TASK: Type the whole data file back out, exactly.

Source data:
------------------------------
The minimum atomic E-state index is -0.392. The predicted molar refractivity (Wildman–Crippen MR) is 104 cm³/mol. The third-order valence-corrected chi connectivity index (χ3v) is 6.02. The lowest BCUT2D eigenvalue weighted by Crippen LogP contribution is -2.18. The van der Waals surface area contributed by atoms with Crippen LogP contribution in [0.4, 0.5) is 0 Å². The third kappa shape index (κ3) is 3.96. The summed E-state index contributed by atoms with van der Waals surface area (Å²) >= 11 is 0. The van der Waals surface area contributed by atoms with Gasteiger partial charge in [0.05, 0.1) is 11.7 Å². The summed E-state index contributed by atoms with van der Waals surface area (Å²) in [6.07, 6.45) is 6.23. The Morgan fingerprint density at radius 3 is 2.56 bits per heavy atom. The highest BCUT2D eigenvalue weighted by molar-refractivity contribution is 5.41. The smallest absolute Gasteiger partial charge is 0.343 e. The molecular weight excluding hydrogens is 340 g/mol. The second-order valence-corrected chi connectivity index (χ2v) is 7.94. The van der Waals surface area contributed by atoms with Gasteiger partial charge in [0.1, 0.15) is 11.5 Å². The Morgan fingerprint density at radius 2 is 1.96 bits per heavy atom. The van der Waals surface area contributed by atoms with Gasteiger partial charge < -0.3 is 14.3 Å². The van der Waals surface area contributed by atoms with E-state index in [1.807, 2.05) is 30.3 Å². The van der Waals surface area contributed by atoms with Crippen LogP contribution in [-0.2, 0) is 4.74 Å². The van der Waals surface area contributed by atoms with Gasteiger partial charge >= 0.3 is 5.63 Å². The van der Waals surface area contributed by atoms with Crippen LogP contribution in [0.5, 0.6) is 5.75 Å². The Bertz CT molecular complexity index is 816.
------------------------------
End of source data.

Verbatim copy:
The minimum atomic E-state index is -0.392. The predicted molar refractivity (Wildman–Crippen MR) is 104 cm³/mol. The third-order valence-corrected chi connectivity index (χ3v) is 6.02. The lowest BCUT2D eigenvalue weighted by Crippen LogP contribution is -2.18. The van der Waals surface area contributed by atoms with Crippen LogP contribution in [0.4, 0.5) is 0 Å². The third kappa shape index (κ3) is 3.96. The summed E-state index contributed by atoms with van der Waals surface area (Å²) >= 11 is 0. The van der Waals surface area contributed by atoms with Gasteiger partial charge in [0.05, 0.1) is 11.7 Å². The summed E-state index contributed by atoms with van der Waals surface area (Å²) in [6.07, 6.45) is 6.23. The Morgan fingerprint density at radius 3 is 2.56 bits per heavy atom. The highest BCUT2D eigenvalue weighted by molar-refractivity contribution is 5.41. The smallest absolute Gasteiger partial charge is 0.343 e. The molecular weight excluding hydrogens is 340 g/mol. The second-order valence-corrected chi connectivity index (χ2v) is 7.94. The van der Waals surface area contributed by atoms with Gasteiger partial charge in [0.1, 0.15) is 11.5 Å². The Morgan fingerprint density at radius 2 is 1.96 bits per heavy atom. The van der Waals surface area contributed by atoms with Gasteiger partial charge < -0.3 is 14.3 Å². The van der Waals surface area contributed by atoms with E-state index in [1.807, 2.05) is 30.3 Å². The van der Waals surface area contributed by atoms with Crippen LogP contribution in [-0.2, 0) is 4.74 Å². The van der Waals surface area contributed by atoms with Gasteiger partial charge >= 0.3 is 5.63 Å². The van der Waals surface area contributed by atoms with Crippen LogP contribution in [0.5, 0.6) is 5.75 Å². The Bertz CT molecular complexity index is 816.